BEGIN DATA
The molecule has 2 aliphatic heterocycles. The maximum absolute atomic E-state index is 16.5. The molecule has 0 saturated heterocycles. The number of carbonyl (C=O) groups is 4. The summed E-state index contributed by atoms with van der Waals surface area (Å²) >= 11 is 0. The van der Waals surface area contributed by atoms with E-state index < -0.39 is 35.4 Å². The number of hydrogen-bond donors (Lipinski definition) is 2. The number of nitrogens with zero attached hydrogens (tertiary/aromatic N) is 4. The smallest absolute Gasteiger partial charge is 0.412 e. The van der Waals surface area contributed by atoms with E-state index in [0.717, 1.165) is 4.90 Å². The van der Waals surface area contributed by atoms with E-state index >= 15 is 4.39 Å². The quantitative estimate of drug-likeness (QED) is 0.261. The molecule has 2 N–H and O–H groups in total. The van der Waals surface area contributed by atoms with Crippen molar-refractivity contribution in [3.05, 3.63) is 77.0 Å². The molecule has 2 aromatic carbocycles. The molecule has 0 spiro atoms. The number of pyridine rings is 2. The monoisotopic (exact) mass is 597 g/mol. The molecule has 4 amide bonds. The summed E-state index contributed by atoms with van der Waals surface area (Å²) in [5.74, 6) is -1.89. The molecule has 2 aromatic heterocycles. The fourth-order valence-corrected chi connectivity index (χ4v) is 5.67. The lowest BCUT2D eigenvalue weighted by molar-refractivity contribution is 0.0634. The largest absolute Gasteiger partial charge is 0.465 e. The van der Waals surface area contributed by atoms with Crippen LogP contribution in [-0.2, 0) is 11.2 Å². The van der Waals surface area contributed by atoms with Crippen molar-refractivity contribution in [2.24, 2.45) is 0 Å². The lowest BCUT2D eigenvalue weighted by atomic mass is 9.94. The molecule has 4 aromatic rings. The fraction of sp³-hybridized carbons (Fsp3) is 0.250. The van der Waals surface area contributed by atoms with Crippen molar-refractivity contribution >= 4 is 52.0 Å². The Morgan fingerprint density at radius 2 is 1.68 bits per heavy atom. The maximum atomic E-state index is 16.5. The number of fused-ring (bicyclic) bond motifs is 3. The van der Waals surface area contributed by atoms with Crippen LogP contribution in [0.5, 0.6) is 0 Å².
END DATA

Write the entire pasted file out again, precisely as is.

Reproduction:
The molecule has 2 aliphatic heterocycles. The maximum absolute atomic E-state index is 16.5. The molecule has 0 saturated heterocycles. The number of carbonyl (C=O) groups is 4. The summed E-state index contributed by atoms with van der Waals surface area (Å²) >= 11 is 0. The van der Waals surface area contributed by atoms with E-state index < -0.39 is 35.4 Å². The number of hydrogen-bond donors (Lipinski definition) is 2. The number of nitrogens with zero attached hydrogens (tertiary/aromatic N) is 4. The smallest absolute Gasteiger partial charge is 0.412 e. The van der Waals surface area contributed by atoms with E-state index in [0.717, 1.165) is 4.90 Å². The van der Waals surface area contributed by atoms with E-state index >= 15 is 4.39 Å². The quantitative estimate of drug-likeness (QED) is 0.261. The molecule has 2 N–H and O–H groups in total. The van der Waals surface area contributed by atoms with Crippen molar-refractivity contribution in [3.05, 3.63) is 77.0 Å². The molecule has 2 aromatic carbocycles. The molecule has 0 spiro atoms. The number of pyridine rings is 2. The monoisotopic (exact) mass is 597 g/mol. The molecule has 4 amide bonds. The summed E-state index contributed by atoms with van der Waals surface area (Å²) in [5.74, 6) is -1.89. The molecule has 2 aromatic heterocycles. The fourth-order valence-corrected chi connectivity index (χ4v) is 5.67. The lowest BCUT2D eigenvalue weighted by molar-refractivity contribution is 0.0634. The largest absolute Gasteiger partial charge is 0.465 e. The van der Waals surface area contributed by atoms with Crippen LogP contribution in [-0.2, 0) is 11.2 Å². The van der Waals surface area contributed by atoms with Crippen molar-refractivity contribution in [2.24, 2.45) is 0 Å². The lowest BCUT2D eigenvalue weighted by atomic mass is 9.94. The molecule has 4 aromatic rings. The fraction of sp³-hybridized carbons (Fsp3) is 0.250. The van der Waals surface area contributed by atoms with Crippen molar-refractivity contribution >= 4 is 52.0 Å². The Morgan fingerprint density at radius 2 is 1.68 bits per heavy atom. The maximum atomic E-state index is 16.5. The number of fused-ring (bicyclic) bond motifs is 3. The van der Waals surface area contributed by atoms with Crippen LogP contribution in [0.5, 0.6) is 0 Å².